Collating FAQ

Printing often requires that pages be laid out in a way that facilitates collating the pages during production. Examples of printed items that are often collated include brochures, books, booklets, manuals, copies, and pamphlets.

What is collating?

Paper collating illustrationIn printing, collating refers to sequentially layering the pages of a multiple page document, book, brochure, etc. in their proper, finished order. Collation is performed during the finishing process. It is often followed by binding the pages together. The simplest example of collating is a three page document, where page one is followed by page two, which is followed by page three. This is the same sequence the pages are read.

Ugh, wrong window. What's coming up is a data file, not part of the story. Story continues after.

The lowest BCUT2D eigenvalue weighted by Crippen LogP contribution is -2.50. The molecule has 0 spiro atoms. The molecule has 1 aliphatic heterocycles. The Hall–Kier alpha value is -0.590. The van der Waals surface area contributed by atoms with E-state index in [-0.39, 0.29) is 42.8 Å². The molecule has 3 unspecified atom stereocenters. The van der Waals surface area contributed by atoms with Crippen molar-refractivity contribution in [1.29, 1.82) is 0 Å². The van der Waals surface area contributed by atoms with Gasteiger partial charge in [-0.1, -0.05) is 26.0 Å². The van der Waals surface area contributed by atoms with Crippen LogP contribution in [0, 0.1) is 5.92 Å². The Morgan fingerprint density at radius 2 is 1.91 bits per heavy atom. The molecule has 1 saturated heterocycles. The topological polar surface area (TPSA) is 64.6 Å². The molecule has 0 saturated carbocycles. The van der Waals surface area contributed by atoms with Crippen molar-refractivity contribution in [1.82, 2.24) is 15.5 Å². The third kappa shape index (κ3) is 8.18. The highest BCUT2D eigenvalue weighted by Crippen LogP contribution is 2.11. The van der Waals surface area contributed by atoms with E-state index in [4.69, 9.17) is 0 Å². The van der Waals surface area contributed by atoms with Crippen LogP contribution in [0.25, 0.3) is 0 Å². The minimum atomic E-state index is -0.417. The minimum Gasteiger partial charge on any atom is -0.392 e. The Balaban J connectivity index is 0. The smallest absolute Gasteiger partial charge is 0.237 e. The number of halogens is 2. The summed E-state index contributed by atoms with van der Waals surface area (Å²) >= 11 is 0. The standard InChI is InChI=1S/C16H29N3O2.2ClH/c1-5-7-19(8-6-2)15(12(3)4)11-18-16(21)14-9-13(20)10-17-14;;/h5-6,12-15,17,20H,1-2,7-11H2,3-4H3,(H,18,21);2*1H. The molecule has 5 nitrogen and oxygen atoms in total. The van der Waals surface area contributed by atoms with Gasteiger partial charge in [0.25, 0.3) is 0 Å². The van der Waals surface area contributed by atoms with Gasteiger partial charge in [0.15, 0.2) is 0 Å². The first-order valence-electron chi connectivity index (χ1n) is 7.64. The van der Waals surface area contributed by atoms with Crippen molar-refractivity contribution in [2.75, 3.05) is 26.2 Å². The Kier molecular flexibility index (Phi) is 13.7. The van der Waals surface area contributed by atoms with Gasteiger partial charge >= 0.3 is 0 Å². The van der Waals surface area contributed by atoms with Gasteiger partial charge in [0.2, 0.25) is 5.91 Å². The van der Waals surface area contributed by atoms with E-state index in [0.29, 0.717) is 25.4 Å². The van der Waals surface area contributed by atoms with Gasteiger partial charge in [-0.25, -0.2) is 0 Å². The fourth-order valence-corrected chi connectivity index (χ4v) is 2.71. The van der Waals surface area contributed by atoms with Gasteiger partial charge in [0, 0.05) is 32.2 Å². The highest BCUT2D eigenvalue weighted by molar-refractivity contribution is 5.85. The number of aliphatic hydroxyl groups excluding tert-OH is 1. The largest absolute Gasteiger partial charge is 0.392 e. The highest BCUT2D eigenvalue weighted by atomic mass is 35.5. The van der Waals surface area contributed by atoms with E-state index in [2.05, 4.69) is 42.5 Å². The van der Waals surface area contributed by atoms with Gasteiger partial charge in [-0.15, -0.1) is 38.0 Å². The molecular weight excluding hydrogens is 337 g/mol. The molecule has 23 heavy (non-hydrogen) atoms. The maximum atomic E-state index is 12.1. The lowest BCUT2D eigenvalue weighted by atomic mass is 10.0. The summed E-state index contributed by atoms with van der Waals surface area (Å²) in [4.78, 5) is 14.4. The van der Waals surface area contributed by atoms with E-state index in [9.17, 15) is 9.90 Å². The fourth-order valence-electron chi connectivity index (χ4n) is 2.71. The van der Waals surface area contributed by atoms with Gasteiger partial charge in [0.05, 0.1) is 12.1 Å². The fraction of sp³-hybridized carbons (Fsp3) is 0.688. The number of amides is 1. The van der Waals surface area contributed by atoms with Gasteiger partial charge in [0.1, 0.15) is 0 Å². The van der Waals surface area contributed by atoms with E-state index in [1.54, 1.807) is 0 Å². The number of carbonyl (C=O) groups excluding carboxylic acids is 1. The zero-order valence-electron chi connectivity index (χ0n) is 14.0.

What is reverse collating?

Illustration of reverse collatingInstead of sequencing the pages where page one is followed by page two, which is followed by page three, the pages are in reverse order. Page three is first, followed by page two, which is followed by page one.

What is meant by uncollated?

An option to order a multiple page document without collating (i.e., uncollated), simply means that each page will be delivered in separate stacks or bundles. Page one will be in one stack, page two in other stack, etc. 

Illustration of uncollated pagesUncollated second page illustrationIllustration of last uncollated page

What is slip sheeting?

In printing, slip sheeting refers to placing a blank piece of paper between groups of printed pages. It can be used with collated or uncollated pages. Slip sheets make it easy to see where one set stops and another begins, especially when stacked loose one on top of another and packed in cartons.